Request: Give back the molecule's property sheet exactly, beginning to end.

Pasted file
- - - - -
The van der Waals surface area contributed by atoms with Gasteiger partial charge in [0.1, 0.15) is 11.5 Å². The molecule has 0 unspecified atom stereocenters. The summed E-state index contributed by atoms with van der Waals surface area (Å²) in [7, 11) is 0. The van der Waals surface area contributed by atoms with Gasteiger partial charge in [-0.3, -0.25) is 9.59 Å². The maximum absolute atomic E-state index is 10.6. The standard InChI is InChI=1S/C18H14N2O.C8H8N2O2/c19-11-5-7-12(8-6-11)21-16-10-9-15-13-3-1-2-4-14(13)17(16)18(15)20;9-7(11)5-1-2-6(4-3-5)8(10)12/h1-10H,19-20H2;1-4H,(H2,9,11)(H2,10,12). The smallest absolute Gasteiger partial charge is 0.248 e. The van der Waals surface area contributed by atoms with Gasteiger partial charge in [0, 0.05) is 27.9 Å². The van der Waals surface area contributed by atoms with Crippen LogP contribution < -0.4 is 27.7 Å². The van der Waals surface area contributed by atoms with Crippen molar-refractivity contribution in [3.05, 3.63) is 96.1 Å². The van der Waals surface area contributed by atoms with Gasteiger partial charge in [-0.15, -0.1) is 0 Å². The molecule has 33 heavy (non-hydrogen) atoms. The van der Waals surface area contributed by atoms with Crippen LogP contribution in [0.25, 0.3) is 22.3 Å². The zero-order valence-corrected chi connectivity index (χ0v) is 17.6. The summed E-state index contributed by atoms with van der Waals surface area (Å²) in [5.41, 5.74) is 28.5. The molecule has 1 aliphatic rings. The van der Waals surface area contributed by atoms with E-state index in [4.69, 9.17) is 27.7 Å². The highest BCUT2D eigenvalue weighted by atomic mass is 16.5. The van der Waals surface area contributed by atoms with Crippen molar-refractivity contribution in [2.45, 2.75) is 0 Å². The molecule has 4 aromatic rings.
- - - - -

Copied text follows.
The van der Waals surface area contributed by atoms with Gasteiger partial charge in [0.1, 0.15) is 11.5 Å². The molecule has 0 unspecified atom stereocenters. The summed E-state index contributed by atoms with van der Waals surface area (Å²) in [7, 11) is 0. The van der Waals surface area contributed by atoms with Gasteiger partial charge in [-0.3, -0.25) is 9.59 Å². The maximum absolute atomic E-state index is 10.6. The standard InChI is InChI=1S/C18H14N2O.C8H8N2O2/c19-11-5-7-12(8-6-11)21-16-10-9-15-13-3-1-2-4-14(13)17(16)18(15)20;9-7(11)5-1-2-6(4-3-5)8(10)12/h1-10H,19-20H2;1-4H,(H2,9,11)(H2,10,12). The smallest absolute Gasteiger partial charge is 0.248 e. The van der Waals surface area contributed by atoms with Gasteiger partial charge in [0, 0.05) is 27.9 Å². The van der Waals surface area contributed by atoms with Crippen LogP contribution < -0.4 is 27.7 Å². The van der Waals surface area contributed by atoms with Crippen molar-refractivity contribution in [3.05, 3.63) is 96.1 Å². The van der Waals surface area contributed by atoms with Gasteiger partial charge in [-0.15, -0.1) is 0 Å². The molecule has 33 heavy (non-hydrogen) atoms. The van der Waals surface area contributed by atoms with Crippen LogP contribution in [0.25, 0.3) is 22.3 Å². The zero-order valence-corrected chi connectivity index (χ0v) is 17.6. The summed E-state index contributed by atoms with van der Waals surface area (Å²) in [5.41, 5.74) is 28.5. The molecule has 1 aliphatic rings. The van der Waals surface area contributed by atoms with E-state index in [4.69, 9.17) is 27.7 Å². The highest BCUT2D eigenvalue weighted by atomic mass is 16.5. The van der Waals surface area contributed by atoms with Crippen molar-refractivity contribution in [2.45, 2.75) is 0 Å². The molecule has 4 aromatic rings.